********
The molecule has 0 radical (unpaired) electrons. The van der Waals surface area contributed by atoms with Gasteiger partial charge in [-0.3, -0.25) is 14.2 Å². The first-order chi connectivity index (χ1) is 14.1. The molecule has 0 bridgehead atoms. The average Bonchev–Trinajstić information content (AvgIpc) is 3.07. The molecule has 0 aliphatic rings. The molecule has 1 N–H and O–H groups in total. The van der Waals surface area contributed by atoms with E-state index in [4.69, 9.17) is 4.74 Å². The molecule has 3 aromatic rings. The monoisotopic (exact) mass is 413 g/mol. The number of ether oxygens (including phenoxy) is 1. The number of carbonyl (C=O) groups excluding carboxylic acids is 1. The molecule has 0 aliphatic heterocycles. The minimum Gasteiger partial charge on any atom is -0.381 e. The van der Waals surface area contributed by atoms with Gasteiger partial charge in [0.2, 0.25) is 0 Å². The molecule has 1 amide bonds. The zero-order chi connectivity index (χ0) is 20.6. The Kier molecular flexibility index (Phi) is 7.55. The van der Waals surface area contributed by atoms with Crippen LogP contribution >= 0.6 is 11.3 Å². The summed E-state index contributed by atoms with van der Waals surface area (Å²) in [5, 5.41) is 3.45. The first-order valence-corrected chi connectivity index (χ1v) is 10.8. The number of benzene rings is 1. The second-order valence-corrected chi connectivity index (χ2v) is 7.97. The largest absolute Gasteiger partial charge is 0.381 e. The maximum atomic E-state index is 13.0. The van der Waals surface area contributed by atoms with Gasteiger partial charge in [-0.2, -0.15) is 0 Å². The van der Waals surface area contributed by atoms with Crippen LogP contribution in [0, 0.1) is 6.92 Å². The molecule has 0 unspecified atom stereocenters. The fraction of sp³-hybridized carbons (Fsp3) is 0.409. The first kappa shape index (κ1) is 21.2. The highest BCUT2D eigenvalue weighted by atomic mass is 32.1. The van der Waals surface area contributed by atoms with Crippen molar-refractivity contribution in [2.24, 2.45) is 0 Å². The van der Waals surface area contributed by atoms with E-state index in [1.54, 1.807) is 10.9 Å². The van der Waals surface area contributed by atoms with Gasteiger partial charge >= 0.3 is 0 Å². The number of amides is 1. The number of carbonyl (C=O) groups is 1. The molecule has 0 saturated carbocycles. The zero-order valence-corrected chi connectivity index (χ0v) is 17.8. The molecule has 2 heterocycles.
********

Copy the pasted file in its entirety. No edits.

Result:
The molecule has 0 radical (unpaired) electrons. The van der Waals surface area contributed by atoms with Gasteiger partial charge in [-0.3, -0.25) is 14.2 Å². The first-order chi connectivity index (χ1) is 14.1. The molecule has 0 bridgehead atoms. The average Bonchev–Trinajstić information content (AvgIpc) is 3.07. The molecule has 0 aliphatic rings. The molecule has 1 N–H and O–H groups in total. The van der Waals surface area contributed by atoms with E-state index in [4.69, 9.17) is 4.74 Å². The molecule has 3 aromatic rings. The monoisotopic (exact) mass is 413 g/mol. The number of ether oxygens (including phenoxy) is 1. The number of carbonyl (C=O) groups excluding carboxylic acids is 1. The molecule has 0 aliphatic heterocycles. The minimum Gasteiger partial charge on any atom is -0.381 e. The van der Waals surface area contributed by atoms with Gasteiger partial charge in [0.2, 0.25) is 0 Å². The molecule has 1 amide bonds. The zero-order chi connectivity index (χ0) is 20.6. The Kier molecular flexibility index (Phi) is 7.55. The van der Waals surface area contributed by atoms with Crippen LogP contribution >= 0.6 is 11.3 Å². The summed E-state index contributed by atoms with van der Waals surface area (Å²) in [5, 5.41) is 3.45. The first-order valence-corrected chi connectivity index (χ1v) is 10.8. The number of benzene rings is 1. The second-order valence-corrected chi connectivity index (χ2v) is 7.97. The largest absolute Gasteiger partial charge is 0.381 e. The maximum atomic E-state index is 13.0. The van der Waals surface area contributed by atoms with Gasteiger partial charge in [-0.2, -0.15) is 0 Å². The van der Waals surface area contributed by atoms with Crippen LogP contribution in [0, 0.1) is 6.92 Å². The molecule has 0 unspecified atom stereocenters. The fraction of sp³-hybridized carbons (Fsp3) is 0.409. The first kappa shape index (κ1) is 21.2. The highest BCUT2D eigenvalue weighted by atomic mass is 32.1. The van der Waals surface area contributed by atoms with Crippen molar-refractivity contribution in [2.24, 2.45) is 0 Å². The van der Waals surface area contributed by atoms with E-state index in [1.54, 1.807) is 10.9 Å². The van der Waals surface area contributed by atoms with Gasteiger partial charge >= 0.3 is 0 Å². The number of amides is 1. The number of carbonyl (C=O) groups is 1. The molecule has 0 saturated carbocycles. The zero-order valence-corrected chi connectivity index (χ0v) is 17.8. The molecule has 2 heterocycles.